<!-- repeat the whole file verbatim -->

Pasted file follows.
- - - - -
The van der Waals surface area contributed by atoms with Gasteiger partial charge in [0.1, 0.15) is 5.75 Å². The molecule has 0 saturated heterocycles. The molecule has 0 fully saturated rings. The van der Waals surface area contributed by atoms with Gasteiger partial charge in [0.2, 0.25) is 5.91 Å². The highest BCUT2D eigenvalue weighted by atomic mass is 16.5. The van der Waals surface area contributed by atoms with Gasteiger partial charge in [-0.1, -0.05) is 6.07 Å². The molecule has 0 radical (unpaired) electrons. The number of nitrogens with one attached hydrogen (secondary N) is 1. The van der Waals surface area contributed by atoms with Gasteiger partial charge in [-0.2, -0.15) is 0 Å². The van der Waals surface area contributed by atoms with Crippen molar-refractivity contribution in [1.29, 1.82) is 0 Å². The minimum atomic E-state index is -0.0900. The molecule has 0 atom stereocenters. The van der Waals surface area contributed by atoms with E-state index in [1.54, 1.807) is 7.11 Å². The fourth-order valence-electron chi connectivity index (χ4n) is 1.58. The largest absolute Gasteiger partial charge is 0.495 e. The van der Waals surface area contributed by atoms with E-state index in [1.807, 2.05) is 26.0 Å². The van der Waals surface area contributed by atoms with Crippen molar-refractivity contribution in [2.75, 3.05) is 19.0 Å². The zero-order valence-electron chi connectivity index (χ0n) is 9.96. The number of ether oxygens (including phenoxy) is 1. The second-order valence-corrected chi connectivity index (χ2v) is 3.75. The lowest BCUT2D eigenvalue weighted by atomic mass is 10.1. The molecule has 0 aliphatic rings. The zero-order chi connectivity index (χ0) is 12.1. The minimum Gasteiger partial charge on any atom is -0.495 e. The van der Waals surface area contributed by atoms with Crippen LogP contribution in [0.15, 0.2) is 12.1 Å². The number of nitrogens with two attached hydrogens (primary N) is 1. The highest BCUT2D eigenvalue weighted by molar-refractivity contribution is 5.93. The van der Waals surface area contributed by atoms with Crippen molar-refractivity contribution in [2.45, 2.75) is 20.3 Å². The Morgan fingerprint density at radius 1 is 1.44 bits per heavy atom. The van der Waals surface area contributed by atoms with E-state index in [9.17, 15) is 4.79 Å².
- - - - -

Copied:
The van der Waals surface area contributed by atoms with Gasteiger partial charge in [0.1, 0.15) is 5.75 Å². The molecule has 0 saturated heterocycles. The molecule has 0 fully saturated rings. The van der Waals surface area contributed by atoms with Gasteiger partial charge in [0.2, 0.25) is 5.91 Å². The highest BCUT2D eigenvalue weighted by atomic mass is 16.5. The van der Waals surface area contributed by atoms with Gasteiger partial charge in [-0.1, -0.05) is 6.07 Å². The molecule has 0 radical (unpaired) electrons. The number of nitrogens with one attached hydrogen (secondary N) is 1. The van der Waals surface area contributed by atoms with Gasteiger partial charge in [-0.2, -0.15) is 0 Å². The van der Waals surface area contributed by atoms with Crippen molar-refractivity contribution in [1.29, 1.82) is 0 Å². The minimum atomic E-state index is -0.0900. The molecule has 0 atom stereocenters. The van der Waals surface area contributed by atoms with E-state index in [1.54, 1.807) is 7.11 Å². The fourth-order valence-electron chi connectivity index (χ4n) is 1.58. The largest absolute Gasteiger partial charge is 0.495 e. The van der Waals surface area contributed by atoms with E-state index in [1.807, 2.05) is 26.0 Å². The van der Waals surface area contributed by atoms with Crippen molar-refractivity contribution in [2.75, 3.05) is 19.0 Å². The zero-order valence-electron chi connectivity index (χ0n) is 9.96. The number of ether oxygens (including phenoxy) is 1. The second-order valence-corrected chi connectivity index (χ2v) is 3.75. The lowest BCUT2D eigenvalue weighted by atomic mass is 10.1. The molecule has 0 aliphatic rings. The zero-order chi connectivity index (χ0) is 12.1. The minimum Gasteiger partial charge on any atom is -0.495 e. The van der Waals surface area contributed by atoms with Crippen LogP contribution in [0.15, 0.2) is 12.1 Å². The number of nitrogens with two attached hydrogens (primary N) is 1. The highest BCUT2D eigenvalue weighted by molar-refractivity contribution is 5.93. The van der Waals surface area contributed by atoms with Crippen molar-refractivity contribution in [2.45, 2.75) is 20.3 Å². The Morgan fingerprint density at radius 1 is 1.44 bits per heavy atom. The van der Waals surface area contributed by atoms with E-state index in [9.17, 15) is 4.79 Å².